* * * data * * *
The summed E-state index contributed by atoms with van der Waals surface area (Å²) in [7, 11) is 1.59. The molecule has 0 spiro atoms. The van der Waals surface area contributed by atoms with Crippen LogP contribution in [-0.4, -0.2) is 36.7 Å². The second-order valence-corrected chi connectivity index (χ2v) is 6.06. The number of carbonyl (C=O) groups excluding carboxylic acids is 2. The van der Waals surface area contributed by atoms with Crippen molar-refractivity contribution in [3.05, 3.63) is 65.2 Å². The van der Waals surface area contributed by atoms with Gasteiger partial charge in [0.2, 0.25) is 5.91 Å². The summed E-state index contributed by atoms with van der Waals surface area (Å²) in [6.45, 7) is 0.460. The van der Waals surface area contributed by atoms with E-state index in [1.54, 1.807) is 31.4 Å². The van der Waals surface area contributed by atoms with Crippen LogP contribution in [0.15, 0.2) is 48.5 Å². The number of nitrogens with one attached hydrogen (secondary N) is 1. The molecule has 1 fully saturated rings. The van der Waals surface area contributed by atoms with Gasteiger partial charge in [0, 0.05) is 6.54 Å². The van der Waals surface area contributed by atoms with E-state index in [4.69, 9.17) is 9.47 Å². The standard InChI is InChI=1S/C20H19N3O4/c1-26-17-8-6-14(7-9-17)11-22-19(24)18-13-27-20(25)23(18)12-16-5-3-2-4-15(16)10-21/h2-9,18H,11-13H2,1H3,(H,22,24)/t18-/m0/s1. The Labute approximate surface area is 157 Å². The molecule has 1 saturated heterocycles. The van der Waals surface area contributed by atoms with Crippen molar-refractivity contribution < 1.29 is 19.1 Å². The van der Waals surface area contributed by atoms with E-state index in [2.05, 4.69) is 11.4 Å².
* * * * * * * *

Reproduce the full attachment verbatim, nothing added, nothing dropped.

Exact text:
The summed E-state index contributed by atoms with van der Waals surface area (Å²) in [7, 11) is 1.59. The molecule has 0 spiro atoms. The van der Waals surface area contributed by atoms with Crippen LogP contribution in [-0.4, -0.2) is 36.7 Å². The second-order valence-corrected chi connectivity index (χ2v) is 6.06. The number of carbonyl (C=O) groups excluding carboxylic acids is 2. The van der Waals surface area contributed by atoms with Crippen molar-refractivity contribution in [3.05, 3.63) is 65.2 Å². The van der Waals surface area contributed by atoms with Gasteiger partial charge in [0.2, 0.25) is 5.91 Å². The summed E-state index contributed by atoms with van der Waals surface area (Å²) in [6.45, 7) is 0.460. The van der Waals surface area contributed by atoms with E-state index in [1.54, 1.807) is 31.4 Å². The van der Waals surface area contributed by atoms with Crippen LogP contribution in [0.15, 0.2) is 48.5 Å². The number of nitrogens with one attached hydrogen (secondary N) is 1. The molecule has 1 fully saturated rings. The van der Waals surface area contributed by atoms with Gasteiger partial charge in [0, 0.05) is 6.54 Å². The van der Waals surface area contributed by atoms with E-state index in [4.69, 9.17) is 9.47 Å². The standard InChI is InChI=1S/C20H19N3O4/c1-26-17-8-6-14(7-9-17)11-22-19(24)18-13-27-20(25)23(18)12-16-5-3-2-4-15(16)10-21/h2-9,18H,11-13H2,1H3,(H,22,24)/t18-/m0/s1. The Labute approximate surface area is 157 Å². The molecule has 1 saturated heterocycles. The van der Waals surface area contributed by atoms with Crippen molar-refractivity contribution < 1.29 is 19.1 Å². The van der Waals surface area contributed by atoms with E-state index in [2.05, 4.69) is 11.4 Å².